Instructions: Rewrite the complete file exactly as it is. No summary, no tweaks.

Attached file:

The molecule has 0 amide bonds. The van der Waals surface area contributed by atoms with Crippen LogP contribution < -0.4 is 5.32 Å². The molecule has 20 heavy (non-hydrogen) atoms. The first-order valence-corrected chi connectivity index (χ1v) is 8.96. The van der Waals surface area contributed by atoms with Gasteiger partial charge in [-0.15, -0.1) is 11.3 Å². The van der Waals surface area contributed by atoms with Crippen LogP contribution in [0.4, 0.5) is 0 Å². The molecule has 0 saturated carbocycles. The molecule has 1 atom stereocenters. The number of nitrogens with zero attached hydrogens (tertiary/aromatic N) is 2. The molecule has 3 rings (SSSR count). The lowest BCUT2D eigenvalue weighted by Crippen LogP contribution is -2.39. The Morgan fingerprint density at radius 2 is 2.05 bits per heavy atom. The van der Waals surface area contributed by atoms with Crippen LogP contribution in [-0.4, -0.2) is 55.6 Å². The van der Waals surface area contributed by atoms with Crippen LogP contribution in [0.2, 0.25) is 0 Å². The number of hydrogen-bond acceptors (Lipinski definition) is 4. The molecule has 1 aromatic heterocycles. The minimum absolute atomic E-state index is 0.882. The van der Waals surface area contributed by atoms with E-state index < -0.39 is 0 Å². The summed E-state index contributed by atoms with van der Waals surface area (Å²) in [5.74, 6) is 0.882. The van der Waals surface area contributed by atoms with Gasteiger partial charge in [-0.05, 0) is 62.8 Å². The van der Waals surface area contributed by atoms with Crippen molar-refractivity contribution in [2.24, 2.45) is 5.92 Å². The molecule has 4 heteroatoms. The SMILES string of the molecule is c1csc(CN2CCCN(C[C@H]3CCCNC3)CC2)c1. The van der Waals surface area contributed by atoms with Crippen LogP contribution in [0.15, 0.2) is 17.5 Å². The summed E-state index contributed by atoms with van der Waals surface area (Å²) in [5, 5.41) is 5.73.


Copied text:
The molecule has 0 amide bonds. The van der Waals surface area contributed by atoms with Crippen LogP contribution < -0.4 is 5.32 Å². The molecule has 20 heavy (non-hydrogen) atoms. The first-order valence-corrected chi connectivity index (χ1v) is 8.96. The van der Waals surface area contributed by atoms with Gasteiger partial charge in [-0.15, -0.1) is 11.3 Å². The van der Waals surface area contributed by atoms with Crippen LogP contribution in [0.4, 0.5) is 0 Å². The molecule has 0 saturated carbocycles. The molecule has 1 atom stereocenters. The number of nitrogens with zero attached hydrogens (tertiary/aromatic N) is 2. The molecule has 3 rings (SSSR count). The lowest BCUT2D eigenvalue weighted by Crippen LogP contribution is -2.39. The Morgan fingerprint density at radius 2 is 2.05 bits per heavy atom. The van der Waals surface area contributed by atoms with Crippen LogP contribution in [-0.4, -0.2) is 55.6 Å². The van der Waals surface area contributed by atoms with Crippen LogP contribution in [0.2, 0.25) is 0 Å². The number of hydrogen-bond acceptors (Lipinski definition) is 4. The molecule has 1 aromatic heterocycles. The minimum absolute atomic E-state index is 0.882. The van der Waals surface area contributed by atoms with E-state index < -0.39 is 0 Å². The summed E-state index contributed by atoms with van der Waals surface area (Å²) in [5.74, 6) is 0.882. The van der Waals surface area contributed by atoms with Gasteiger partial charge in [-0.05, 0) is 62.8 Å². The van der Waals surface area contributed by atoms with Crippen molar-refractivity contribution in [2.24, 2.45) is 5.92 Å². The molecule has 4 heteroatoms. The SMILES string of the molecule is c1csc(CN2CCCN(C[C@H]3CCCNC3)CC2)c1. The van der Waals surface area contributed by atoms with Crippen LogP contribution in [0.15, 0.2) is 17.5 Å². The summed E-state index contributed by atoms with van der Waals surface area (Å²) in [5, 5.41) is 5.73.